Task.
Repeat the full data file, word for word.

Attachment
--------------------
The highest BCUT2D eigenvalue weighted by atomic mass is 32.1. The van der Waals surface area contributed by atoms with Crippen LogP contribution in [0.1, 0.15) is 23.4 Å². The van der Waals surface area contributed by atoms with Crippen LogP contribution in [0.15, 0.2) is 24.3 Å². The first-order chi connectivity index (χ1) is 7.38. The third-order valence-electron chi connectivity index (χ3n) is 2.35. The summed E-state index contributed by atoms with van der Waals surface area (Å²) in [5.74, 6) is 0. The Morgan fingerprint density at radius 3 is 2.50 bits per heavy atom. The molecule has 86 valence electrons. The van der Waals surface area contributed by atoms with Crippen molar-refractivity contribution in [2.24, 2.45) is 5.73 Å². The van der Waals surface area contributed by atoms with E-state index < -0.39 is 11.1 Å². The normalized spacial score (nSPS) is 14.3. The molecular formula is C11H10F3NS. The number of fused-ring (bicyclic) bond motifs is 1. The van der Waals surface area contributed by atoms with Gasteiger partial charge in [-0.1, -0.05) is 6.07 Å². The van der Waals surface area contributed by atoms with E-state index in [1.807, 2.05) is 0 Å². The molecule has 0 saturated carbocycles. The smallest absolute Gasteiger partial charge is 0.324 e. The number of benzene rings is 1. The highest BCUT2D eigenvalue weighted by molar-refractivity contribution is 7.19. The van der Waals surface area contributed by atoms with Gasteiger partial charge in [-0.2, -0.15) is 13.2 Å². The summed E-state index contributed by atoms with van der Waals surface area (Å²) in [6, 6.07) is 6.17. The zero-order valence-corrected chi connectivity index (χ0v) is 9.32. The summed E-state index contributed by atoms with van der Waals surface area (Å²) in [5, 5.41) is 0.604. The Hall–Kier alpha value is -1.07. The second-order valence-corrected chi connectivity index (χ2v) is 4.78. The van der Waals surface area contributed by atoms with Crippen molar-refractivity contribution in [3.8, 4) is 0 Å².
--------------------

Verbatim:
The highest BCUT2D eigenvalue weighted by atomic mass is 32.1. The van der Waals surface area contributed by atoms with Crippen LogP contribution in [0.1, 0.15) is 23.4 Å². The van der Waals surface area contributed by atoms with Crippen LogP contribution in [0.15, 0.2) is 24.3 Å². The first-order chi connectivity index (χ1) is 7.38. The third-order valence-electron chi connectivity index (χ3n) is 2.35. The summed E-state index contributed by atoms with van der Waals surface area (Å²) in [5.74, 6) is 0. The Morgan fingerprint density at radius 3 is 2.50 bits per heavy atom. The molecule has 86 valence electrons. The van der Waals surface area contributed by atoms with Crippen molar-refractivity contribution in [2.24, 2.45) is 5.73 Å². The van der Waals surface area contributed by atoms with E-state index < -0.39 is 11.1 Å². The normalized spacial score (nSPS) is 14.3. The molecular formula is C11H10F3NS. The number of fused-ring (bicyclic) bond motifs is 1. The van der Waals surface area contributed by atoms with Gasteiger partial charge in [-0.1, -0.05) is 6.07 Å². The van der Waals surface area contributed by atoms with E-state index in [1.807, 2.05) is 0 Å². The molecule has 0 saturated carbocycles. The smallest absolute Gasteiger partial charge is 0.324 e. The number of benzene rings is 1. The highest BCUT2D eigenvalue weighted by molar-refractivity contribution is 7.19. The van der Waals surface area contributed by atoms with Gasteiger partial charge in [-0.2, -0.15) is 13.2 Å². The summed E-state index contributed by atoms with van der Waals surface area (Å²) in [6, 6.07) is 6.17. The zero-order valence-corrected chi connectivity index (χ0v) is 9.32. The summed E-state index contributed by atoms with van der Waals surface area (Å²) in [5, 5.41) is 0.604. The Hall–Kier alpha value is -1.07. The second-order valence-corrected chi connectivity index (χ2v) is 4.78. The van der Waals surface area contributed by atoms with Crippen molar-refractivity contribution in [3.8, 4) is 0 Å².